He could decide to fight for a seventh ring too, just like an early playoff exit could push him toward “I quit,” or toward “We were so close; let’s run it back!” In the past, Spurs head coach Gregg Popovich has said on a number of occasions that he would retire when Duncan does, but he reportedly assured LaMarcus Aldridge that he’s not going anywhere when the Spurs were pursuing him during free agency last summer. But if Duncan does decide to go out this offseason and Pop decides to follow, it could prove a much, much bigger deal than Kobe alone (despite the fanfare). Of course, there’s enough in place for Pop to win big even without Duncan, but the possibility is a fascinating one that could end an era of basketball in a way that hasn’t really happened since Red Auerbach and (a few years later) Bill Russell called it quits in Boston.

Manu Ginobili, San Antonio Spurs

Ginobili, who missed a ton of games this year and is now balder and grayer than ever, also has a player option at the end of the season. He will naturally consider his own career path this summer, just like Duncan, though the two swear their decisions will be made independent of each other. While nothing seems certain in terms of Duncan, Ginobili legitimately feels close to his last days as an NBA player, even with his having scored 20+ points a handful of times this season.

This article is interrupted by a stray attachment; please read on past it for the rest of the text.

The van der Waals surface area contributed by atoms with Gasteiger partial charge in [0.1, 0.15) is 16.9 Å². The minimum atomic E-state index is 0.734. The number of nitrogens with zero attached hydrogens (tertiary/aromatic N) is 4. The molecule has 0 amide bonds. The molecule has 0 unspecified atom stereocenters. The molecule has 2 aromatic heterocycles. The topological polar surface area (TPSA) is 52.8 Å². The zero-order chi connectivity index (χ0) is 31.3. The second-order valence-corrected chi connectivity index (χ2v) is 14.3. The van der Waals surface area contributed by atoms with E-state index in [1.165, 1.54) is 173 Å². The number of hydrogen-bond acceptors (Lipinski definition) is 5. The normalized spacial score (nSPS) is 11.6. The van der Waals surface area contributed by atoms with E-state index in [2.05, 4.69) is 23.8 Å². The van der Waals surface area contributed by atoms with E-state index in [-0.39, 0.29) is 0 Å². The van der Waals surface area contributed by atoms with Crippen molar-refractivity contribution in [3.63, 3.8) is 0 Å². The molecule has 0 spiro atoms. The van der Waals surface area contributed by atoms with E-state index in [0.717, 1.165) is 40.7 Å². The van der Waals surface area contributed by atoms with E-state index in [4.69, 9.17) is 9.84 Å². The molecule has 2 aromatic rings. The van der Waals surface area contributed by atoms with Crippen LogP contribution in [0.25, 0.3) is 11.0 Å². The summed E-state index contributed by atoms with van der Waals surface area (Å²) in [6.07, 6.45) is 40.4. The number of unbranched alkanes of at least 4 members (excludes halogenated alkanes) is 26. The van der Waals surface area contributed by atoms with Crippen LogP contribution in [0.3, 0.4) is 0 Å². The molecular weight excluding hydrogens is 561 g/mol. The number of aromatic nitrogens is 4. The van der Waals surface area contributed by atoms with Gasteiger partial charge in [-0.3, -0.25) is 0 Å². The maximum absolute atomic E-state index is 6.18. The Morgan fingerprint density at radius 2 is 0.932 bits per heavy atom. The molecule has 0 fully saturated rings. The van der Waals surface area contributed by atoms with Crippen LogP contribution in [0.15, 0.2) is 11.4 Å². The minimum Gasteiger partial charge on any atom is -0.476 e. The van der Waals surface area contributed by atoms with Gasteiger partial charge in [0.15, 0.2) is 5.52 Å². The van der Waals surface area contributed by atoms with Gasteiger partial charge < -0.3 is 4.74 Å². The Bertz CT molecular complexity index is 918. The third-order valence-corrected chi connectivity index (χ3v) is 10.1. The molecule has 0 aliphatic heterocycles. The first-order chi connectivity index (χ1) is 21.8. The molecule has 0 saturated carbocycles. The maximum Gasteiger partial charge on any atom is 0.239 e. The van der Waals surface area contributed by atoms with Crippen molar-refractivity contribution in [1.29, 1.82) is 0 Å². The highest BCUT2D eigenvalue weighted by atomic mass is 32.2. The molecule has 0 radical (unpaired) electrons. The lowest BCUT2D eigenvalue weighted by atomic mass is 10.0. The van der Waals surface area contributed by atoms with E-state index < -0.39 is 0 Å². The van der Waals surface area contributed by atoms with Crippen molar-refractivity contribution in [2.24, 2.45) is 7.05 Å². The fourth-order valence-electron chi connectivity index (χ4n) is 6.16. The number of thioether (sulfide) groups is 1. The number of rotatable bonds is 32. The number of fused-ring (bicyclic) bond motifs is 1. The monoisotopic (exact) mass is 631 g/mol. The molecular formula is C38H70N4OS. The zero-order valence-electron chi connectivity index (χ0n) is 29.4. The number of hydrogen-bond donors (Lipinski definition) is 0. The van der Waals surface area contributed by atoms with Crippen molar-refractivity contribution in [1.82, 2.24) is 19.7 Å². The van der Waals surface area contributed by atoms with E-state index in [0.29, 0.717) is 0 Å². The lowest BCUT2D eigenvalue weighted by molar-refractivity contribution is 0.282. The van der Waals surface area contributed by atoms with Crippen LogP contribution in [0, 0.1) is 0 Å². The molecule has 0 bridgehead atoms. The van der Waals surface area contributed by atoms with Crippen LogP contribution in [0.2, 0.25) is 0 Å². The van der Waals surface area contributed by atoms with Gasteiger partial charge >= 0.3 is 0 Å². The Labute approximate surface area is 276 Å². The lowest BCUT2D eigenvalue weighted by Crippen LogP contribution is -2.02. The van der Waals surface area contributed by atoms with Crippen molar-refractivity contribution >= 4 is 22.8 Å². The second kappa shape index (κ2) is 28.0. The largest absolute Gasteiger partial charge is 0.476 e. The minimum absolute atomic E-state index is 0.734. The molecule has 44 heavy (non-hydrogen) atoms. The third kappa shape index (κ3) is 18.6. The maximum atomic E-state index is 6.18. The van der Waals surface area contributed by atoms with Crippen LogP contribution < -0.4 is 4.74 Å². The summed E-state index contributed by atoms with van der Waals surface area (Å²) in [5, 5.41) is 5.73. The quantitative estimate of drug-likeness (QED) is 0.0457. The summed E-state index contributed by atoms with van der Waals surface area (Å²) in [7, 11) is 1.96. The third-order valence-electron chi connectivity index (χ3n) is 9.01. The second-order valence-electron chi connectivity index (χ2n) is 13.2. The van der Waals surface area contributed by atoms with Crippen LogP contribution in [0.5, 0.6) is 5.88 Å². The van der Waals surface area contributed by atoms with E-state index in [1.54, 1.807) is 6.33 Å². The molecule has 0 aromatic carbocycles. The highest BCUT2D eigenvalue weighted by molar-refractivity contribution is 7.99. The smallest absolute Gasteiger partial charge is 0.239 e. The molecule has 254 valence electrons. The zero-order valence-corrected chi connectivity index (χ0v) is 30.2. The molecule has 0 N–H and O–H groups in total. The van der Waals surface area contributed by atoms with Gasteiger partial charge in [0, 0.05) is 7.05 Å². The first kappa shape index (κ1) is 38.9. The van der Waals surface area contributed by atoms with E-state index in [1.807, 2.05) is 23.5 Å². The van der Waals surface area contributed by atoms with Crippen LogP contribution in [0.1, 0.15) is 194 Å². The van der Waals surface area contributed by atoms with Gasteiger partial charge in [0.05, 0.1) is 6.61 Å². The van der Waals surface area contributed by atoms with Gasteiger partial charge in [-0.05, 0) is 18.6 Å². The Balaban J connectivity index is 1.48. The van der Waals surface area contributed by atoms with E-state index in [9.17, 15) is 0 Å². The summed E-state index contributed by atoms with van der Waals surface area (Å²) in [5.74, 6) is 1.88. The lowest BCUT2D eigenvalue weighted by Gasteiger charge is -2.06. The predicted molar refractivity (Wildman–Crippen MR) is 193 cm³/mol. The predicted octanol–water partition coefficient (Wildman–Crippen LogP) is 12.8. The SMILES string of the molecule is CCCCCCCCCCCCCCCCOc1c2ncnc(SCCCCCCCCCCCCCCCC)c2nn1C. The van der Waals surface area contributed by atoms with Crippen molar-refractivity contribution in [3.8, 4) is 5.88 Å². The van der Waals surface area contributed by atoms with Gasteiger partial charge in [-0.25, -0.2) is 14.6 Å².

Should both Ginobili and Duncan retire, it would prove dire for the team if only because these two players make so little money compared to what they bring to the table that there’s almost no way the Spurs would be able to replace their value, even with the rising cap this summer. It would be Kawhi Leonard, Tony Parker and LaMarcus Aldridge moving forward, and while there’s nothing wrong with that, there’s no question that adding the older guys into that mix makes them more formidable. Even in old age, Duncan and Ginobili are pretty darn good when they’re at the best, and luckily they play for a team that knows how to conserve their energy and health for the postseason.